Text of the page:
Gartner has developed an Adaptive Security Architecture that adopts this continuous response approach. Four stages make up the architecture - prevention, detection, response, and prediction. To bring this architecture to life, organizations not only need to shift their thinking from a reactive, incident-based mindset to one that isproactive and continuous, but also make corresponding investments in solutions that can automate and orchestrate each component of the continuous, adaptive security architecture..
Capabilities in an Adaptive, Continuous Security ArchitectureTo build out the capabilities you need, you should look for solutions that can address each phase of the Adaptive Security Architecture.
- Prevent. According to Gartner, this phase will “block attackers and attack methods before they affect the enterprise.”
To accomplish, you need to be able to Respond to an attack and surgically remediate any threat or incident and orchestrate the response across multiple endpoints. This can include quarantining, killing a process, deleting a file, deleting and modifying registry keys, stopping a service/driver, removing a user, adjusting a firewall rule, etc. With the right tools, the attack should be stopped, with no impact whatsoever on productivity and business continuity.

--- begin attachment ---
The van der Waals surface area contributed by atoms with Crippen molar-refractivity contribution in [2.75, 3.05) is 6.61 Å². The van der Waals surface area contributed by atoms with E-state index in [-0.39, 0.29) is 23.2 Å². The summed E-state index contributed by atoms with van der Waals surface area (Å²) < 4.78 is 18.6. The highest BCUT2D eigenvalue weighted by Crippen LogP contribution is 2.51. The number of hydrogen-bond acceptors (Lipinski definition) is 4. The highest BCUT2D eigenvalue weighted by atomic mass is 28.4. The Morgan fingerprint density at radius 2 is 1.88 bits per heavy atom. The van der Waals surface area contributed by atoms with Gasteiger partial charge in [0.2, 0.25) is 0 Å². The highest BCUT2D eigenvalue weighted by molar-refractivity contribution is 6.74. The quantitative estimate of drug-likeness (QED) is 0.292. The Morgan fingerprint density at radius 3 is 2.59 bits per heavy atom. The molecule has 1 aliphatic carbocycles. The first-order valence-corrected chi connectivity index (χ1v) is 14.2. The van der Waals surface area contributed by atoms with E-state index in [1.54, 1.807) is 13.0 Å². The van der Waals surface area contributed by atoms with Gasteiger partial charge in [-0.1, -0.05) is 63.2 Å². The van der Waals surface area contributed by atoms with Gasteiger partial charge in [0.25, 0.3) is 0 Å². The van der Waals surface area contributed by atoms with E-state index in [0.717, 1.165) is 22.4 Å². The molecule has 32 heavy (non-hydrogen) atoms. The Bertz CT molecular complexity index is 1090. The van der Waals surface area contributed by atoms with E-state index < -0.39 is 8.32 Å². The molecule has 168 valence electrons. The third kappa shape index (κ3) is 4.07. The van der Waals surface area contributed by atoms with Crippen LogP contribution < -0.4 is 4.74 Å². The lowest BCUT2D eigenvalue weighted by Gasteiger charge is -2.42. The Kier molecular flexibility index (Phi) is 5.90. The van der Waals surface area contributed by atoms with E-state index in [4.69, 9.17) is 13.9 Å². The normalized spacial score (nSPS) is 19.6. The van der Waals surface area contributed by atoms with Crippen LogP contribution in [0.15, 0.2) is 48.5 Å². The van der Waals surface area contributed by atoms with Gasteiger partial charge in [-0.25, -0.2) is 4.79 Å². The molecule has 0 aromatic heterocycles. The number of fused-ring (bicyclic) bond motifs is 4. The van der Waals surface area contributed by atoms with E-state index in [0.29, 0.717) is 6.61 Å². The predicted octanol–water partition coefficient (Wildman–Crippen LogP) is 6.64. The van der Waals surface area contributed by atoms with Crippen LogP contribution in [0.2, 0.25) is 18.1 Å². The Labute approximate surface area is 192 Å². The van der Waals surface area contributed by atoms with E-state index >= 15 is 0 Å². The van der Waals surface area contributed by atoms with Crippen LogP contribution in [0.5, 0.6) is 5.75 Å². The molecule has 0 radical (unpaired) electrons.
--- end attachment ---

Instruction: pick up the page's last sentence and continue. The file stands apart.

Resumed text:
- Detect. Gartner describes this phase as providing “continuous and pervasive monitoring” and using “advanced analytics” to identify advanced threats.
As we see it, the adaptive security continuum starts and ends with ongoing Observation. Only constant, automated and highly-granular endpoint vigilance, coupled with long-term central data storage, can ensure you have the visibility you need to quickly and efficiently understand what is going on in your environment. The key is that it’s constant and granular, so as soon as you get an alert, you have all the data – down to the file, process, threat, registry, user, hardware, network, etc. level - you are going to need to quickly and simply build out the entire attack story, even one that goes back days/weeks/even months. There should be no gaps, so there is no need to make any assumptions.